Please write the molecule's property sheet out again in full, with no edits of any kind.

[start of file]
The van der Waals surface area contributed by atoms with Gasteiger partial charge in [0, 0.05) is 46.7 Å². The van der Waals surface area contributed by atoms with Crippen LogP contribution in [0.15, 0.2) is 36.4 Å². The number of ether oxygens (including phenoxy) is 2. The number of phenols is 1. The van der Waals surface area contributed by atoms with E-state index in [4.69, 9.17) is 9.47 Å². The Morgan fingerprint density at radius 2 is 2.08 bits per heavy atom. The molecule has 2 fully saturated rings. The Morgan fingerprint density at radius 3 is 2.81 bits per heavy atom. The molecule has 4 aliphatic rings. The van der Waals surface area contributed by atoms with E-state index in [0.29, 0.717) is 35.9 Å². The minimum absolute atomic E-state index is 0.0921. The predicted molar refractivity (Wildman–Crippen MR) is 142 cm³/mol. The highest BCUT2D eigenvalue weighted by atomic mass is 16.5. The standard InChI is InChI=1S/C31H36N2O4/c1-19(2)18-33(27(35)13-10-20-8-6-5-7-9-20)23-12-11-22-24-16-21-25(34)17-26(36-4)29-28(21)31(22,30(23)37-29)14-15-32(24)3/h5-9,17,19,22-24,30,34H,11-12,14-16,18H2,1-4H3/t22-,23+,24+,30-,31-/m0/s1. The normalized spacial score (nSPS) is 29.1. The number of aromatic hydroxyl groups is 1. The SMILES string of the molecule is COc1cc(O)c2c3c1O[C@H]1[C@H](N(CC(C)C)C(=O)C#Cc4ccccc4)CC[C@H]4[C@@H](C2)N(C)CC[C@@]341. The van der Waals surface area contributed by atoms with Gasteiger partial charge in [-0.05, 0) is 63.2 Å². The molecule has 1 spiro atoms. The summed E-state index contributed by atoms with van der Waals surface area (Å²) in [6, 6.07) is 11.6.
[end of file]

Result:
The van der Waals surface area contributed by atoms with Gasteiger partial charge in [0, 0.05) is 46.7 Å². The van der Waals surface area contributed by atoms with Crippen LogP contribution in [0.15, 0.2) is 36.4 Å². The number of ether oxygens (including phenoxy) is 2. The number of phenols is 1. The van der Waals surface area contributed by atoms with E-state index in [4.69, 9.17) is 9.47 Å². The Morgan fingerprint density at radius 2 is 2.08 bits per heavy atom. The molecule has 2 fully saturated rings. The Morgan fingerprint density at radius 3 is 2.81 bits per heavy atom. The molecule has 4 aliphatic rings. The van der Waals surface area contributed by atoms with E-state index in [0.29, 0.717) is 35.9 Å². The minimum absolute atomic E-state index is 0.0921. The predicted molar refractivity (Wildman–Crippen MR) is 142 cm³/mol. The highest BCUT2D eigenvalue weighted by atomic mass is 16.5. The standard InChI is InChI=1S/C31H36N2O4/c1-19(2)18-33(27(35)13-10-20-8-6-5-7-9-20)23-12-11-22-24-16-21-25(34)17-26(36-4)29-28(21)31(22,30(23)37-29)14-15-32(24)3/h5-9,17,19,22-24,30,34H,11-12,14-16,18H2,1-4H3/t22-,23+,24+,30-,31-/m0/s1. The normalized spacial score (nSPS) is 29.1. The number of aromatic hydroxyl groups is 1. The SMILES string of the molecule is COc1cc(O)c2c3c1O[C@H]1[C@H](N(CC(C)C)C(=O)C#Cc4ccccc4)CC[C@H]4[C@@H](C2)N(C)CC[C@@]341. The van der Waals surface area contributed by atoms with Gasteiger partial charge in [-0.05, 0) is 63.2 Å². The molecule has 1 spiro atoms. The summed E-state index contributed by atoms with van der Waals surface area (Å²) in [6, 6.07) is 11.6.